Our conventional repeaters and analog trunked systems operate under the authority licensed to MRA by the Federal Communications Commission (FCC) for the use of the radio spectrum. All of our airtime customers that utilize our conventional and trunked repeaters operate under the authority granted to MRA by the FCC which negates the need for our subscribers to obtain an FCC license for operation on our conventional repeaters or analog trunking systems. Any radio operation by the subscriber that does not utilize our conventional repeaters or our analog trunked systems does require an appropriate FCC license.
MRA Analog Sites
MRA has analog LTR trunking located at 9 key sites around So. California. Each of these sites have been chosen to provide the best coverage available from key locations that are considered by most radio users to be the best of the best. The maps depicted below show the radio coverage for all radios in green and for mobile radios in blue. Mobile radios will always provide the best performance while portable radios will provide communications while away from a vehicle or inside of a building, but will always have less coverage than a mobile radio due to the factors discussed in the article “How Far Will My Radio Talk?” which is located elsewhere on the website.
DISCLAIMER: In the maps immediately following, the green area represents the areas where all radios will work. The turquoise blue areas require the use of a mobile radio to have usable radio coverage. The white areas of the map do not have any usable radio coverage. All of our maps tend to be a little conservative, so you should be able to obtain coverage that is equal to or better than what is predicted. However, since the maps do not take into consideration local man made obstructions and trees, there may be some areas where the performance is below the predicted levels. A good rule of thumb is that the maps are about 90% accurate, but you cannot rely on absolute accuracy and we cannot guarantee coverage to be consistent with the performance indicated on the maps. If in doubt about the coverage, ASK FOR DEMO EQUIPMENT TO TRY OUT THE SYSTEM.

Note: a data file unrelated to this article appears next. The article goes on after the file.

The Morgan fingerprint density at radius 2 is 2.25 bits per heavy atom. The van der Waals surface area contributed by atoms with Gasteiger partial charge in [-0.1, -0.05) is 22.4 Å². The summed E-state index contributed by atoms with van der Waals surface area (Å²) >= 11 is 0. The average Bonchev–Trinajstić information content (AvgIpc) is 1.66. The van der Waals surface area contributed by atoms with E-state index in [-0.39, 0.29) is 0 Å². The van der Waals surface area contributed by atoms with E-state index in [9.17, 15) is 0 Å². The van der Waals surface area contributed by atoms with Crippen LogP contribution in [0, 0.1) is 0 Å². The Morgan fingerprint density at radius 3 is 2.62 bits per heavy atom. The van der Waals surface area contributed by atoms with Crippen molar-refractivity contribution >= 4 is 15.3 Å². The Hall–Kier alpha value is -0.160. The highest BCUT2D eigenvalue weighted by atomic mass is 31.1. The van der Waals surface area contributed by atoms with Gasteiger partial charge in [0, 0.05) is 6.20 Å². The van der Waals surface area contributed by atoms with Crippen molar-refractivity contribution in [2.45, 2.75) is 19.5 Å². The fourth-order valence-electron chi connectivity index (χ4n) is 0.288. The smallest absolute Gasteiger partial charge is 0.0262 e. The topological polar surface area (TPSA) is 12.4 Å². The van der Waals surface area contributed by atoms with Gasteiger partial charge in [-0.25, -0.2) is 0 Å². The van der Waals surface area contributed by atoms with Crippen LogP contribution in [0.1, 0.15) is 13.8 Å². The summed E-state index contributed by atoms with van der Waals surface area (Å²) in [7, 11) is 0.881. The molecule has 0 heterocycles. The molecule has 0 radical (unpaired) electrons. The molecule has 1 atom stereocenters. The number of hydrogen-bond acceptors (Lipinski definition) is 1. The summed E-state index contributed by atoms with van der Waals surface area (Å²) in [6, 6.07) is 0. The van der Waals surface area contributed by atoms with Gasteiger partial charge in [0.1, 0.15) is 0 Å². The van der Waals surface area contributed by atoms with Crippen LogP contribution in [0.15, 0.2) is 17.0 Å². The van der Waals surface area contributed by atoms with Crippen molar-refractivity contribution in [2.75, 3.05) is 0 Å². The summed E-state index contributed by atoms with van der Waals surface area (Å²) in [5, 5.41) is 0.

MRA Technical analog coverage
The following maps depict the MRA analog site coverage in greater detail than the maps above. There are eight main color levels of signal quality along with different shades of the various colors which shows gradual changes in signal strength. Each color (such as from red to yellow, yellow to green, green to turquoise, turquoise to blue etc.) represents a signal strength reduction of ten times weaker except the color change from magenta to red which represents one thousand times weaker signal. Mobile Radios will work well down to the dark blue areas, have some issues in the grey areas and not work at all in the white areas. Portable radios will work well down to the green areas and start experiencing some difficulty in the turquoise areas. Using a portable radio while inside a moving vehicle will have difficulty in the turquoise area and is typically not possible in the blue areas. To use a portable radio in the blue areas, one must exit the vehicle and find a “hot spot” and stay in the hot spot to communicate with the radio. Please see the discussion in the article “How Far Will My Radio Talk?” which is located elsewhere on the website.
DISCLAIMER: In the maps immediately following, the various colors represents areas of different performance. All radios will work extremely well in the magenta areas, very well in the red areas, work well in the yellow areas and work reasonably well in the green areas. The turquoise blue areas are a bit unreliable for portable radios and very unreliable in the blue areas, but mobile radios should work well. The gray area is marginal coverage for a mobile radio and the white areas of the map do not have any usable radio coverage. All our maps tend to be a little conservative, so you should be able to obtain coverage that is equal to or better than what is predicted. However, since the maps do not take into consideration local man-made obstructions and trees, there may be some areas where the performance is below the predicted levels. A good rule of thumb is that the maps are about 90% accurate, but you cannot rely on absolute accuracy and we cannot guarantee coverage to be consistent with the performance indicated on the maps. If in doubt about the coverage, ASK FOR DEMO EQUIPMENT TO TRY OUT THE SYSTEM.